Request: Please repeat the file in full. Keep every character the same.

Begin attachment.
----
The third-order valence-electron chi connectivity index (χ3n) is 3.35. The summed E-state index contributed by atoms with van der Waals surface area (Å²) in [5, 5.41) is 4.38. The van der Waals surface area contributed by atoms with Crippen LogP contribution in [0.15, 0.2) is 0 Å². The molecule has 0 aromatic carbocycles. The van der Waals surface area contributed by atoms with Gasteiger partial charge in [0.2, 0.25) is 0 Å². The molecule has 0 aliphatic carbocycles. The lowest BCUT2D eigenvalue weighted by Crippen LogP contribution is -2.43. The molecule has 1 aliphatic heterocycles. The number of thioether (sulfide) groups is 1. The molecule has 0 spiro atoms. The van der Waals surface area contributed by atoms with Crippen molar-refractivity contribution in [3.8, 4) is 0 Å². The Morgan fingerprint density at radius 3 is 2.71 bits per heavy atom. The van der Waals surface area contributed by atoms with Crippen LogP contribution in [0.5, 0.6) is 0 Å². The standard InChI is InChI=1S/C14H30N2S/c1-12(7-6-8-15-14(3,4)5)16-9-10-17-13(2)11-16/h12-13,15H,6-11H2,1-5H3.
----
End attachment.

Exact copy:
The third-order valence-electron chi connectivity index (χ3n) is 3.35. The summed E-state index contributed by atoms with van der Waals surface area (Å²) in [5, 5.41) is 4.38. The van der Waals surface area contributed by atoms with Crippen LogP contribution in [0.15, 0.2) is 0 Å². The molecule has 0 aromatic carbocycles. The van der Waals surface area contributed by atoms with Gasteiger partial charge in [0.2, 0.25) is 0 Å². The molecule has 0 aliphatic carbocycles. The lowest BCUT2D eigenvalue weighted by Crippen LogP contribution is -2.43. The molecule has 1 aliphatic heterocycles. The number of thioether (sulfide) groups is 1. The molecule has 0 spiro atoms. The van der Waals surface area contributed by atoms with Crippen molar-refractivity contribution in [3.8, 4) is 0 Å². The Morgan fingerprint density at radius 3 is 2.71 bits per heavy atom. The van der Waals surface area contributed by atoms with Crippen LogP contribution in [0.5, 0.6) is 0 Å². The standard InChI is InChI=1S/C14H30N2S/c1-12(7-6-8-15-14(3,4)5)16-9-10-17-13(2)11-16/h12-13,15H,6-11H2,1-5H3.